Until the hon. Member rose, I was not aware that the name of the Secretary to the Treasury had been accidentally omitted, as the hon. Member has stated, in the Votes delivered yesterday morning. It was, I am assured, a pure accident; and, having ascertained that the name was accidentally omitted, I have given directions that the sheet of the Votes containing the error should be cancelled, and that the proper entry be made in the Votes.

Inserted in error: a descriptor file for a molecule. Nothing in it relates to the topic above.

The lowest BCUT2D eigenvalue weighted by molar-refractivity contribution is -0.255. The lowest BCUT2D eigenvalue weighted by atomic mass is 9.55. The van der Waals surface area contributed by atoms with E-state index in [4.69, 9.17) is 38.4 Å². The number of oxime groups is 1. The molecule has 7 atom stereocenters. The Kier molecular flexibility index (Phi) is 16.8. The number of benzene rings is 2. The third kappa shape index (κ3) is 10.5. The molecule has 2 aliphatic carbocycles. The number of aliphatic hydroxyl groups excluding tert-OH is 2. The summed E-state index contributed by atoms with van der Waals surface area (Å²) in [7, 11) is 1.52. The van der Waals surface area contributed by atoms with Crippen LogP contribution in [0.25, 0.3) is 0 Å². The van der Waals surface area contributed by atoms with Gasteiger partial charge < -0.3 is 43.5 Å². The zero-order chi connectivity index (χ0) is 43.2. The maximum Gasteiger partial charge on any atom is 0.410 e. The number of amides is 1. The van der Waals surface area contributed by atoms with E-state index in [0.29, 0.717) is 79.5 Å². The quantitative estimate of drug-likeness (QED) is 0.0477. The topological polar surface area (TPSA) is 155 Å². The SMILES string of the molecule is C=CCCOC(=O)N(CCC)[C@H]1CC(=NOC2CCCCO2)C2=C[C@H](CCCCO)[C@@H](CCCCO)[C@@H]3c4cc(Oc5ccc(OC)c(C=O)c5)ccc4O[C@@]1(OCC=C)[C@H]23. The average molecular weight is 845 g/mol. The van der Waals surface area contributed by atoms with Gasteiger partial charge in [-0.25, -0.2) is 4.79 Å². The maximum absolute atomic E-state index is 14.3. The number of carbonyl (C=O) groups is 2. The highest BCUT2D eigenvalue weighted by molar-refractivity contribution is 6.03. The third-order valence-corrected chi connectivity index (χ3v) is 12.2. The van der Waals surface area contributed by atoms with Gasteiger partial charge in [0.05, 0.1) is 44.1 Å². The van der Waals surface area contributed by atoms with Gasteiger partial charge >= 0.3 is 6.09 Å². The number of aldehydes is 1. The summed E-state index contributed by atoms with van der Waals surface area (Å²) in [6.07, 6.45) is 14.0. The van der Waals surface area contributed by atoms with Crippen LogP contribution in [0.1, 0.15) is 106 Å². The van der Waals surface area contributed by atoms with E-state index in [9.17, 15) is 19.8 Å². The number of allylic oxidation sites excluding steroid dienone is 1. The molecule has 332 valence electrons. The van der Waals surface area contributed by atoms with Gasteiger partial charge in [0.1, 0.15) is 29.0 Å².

said, he thought it only right to say that he had called the attention of the Clerk to the matter that morning before public attention was directed to it, and he had undertaken to rectify it. As he was concerned in the matter, he wished to say a few words in regard to it. There was considerable confusion at the time when the Division was called, and when the hour-glass was turned in the interval which elapsed during the running of the sand he (Mr. Gray) and some other hon. Members suggested to the Secretary to the Treasury (Sir Henry Selwin-Ibbetson) that two or three Votes which they believed were unopposed should be taken before Progress was reported. That hon. Gentleman, believing as he (Mr. Gray) believed, that those Votes would provoke no discussion or opposition, did not challenge the Vote when the Question was again put. Other hon. Members, however, did challenge the Motion, it being in the possession of the House, and it was that, and that alone, which he believed led to the confusion and the rather extraordinary scene which followed. He merely desired, as he had a small part in bringing about the confusion, to explain that it was a pure misunderstanding, for which neither the hon. Baronet the Secretary to the Treasury nor anybody else was to blame. That had nothing to do however with the real question as to the completeness of the Parliamentary Record. The Motion was made to the House, and, not being withdrawn, was in possession of the House, and a Division being demanded upon it the name of the proposer of the Motion was not given. He did not think that the explanation which the Speaker had received, that the matter was due to accident, was strictly accurate, because the name was omitted in two places—first, in the Journals of the House, and, secondly, in the Division Lists. He was inclined to believe that if the matter was still further investigated it would be found that the name was deliberately omitted because of the confusion which arose at the time the Motion was put.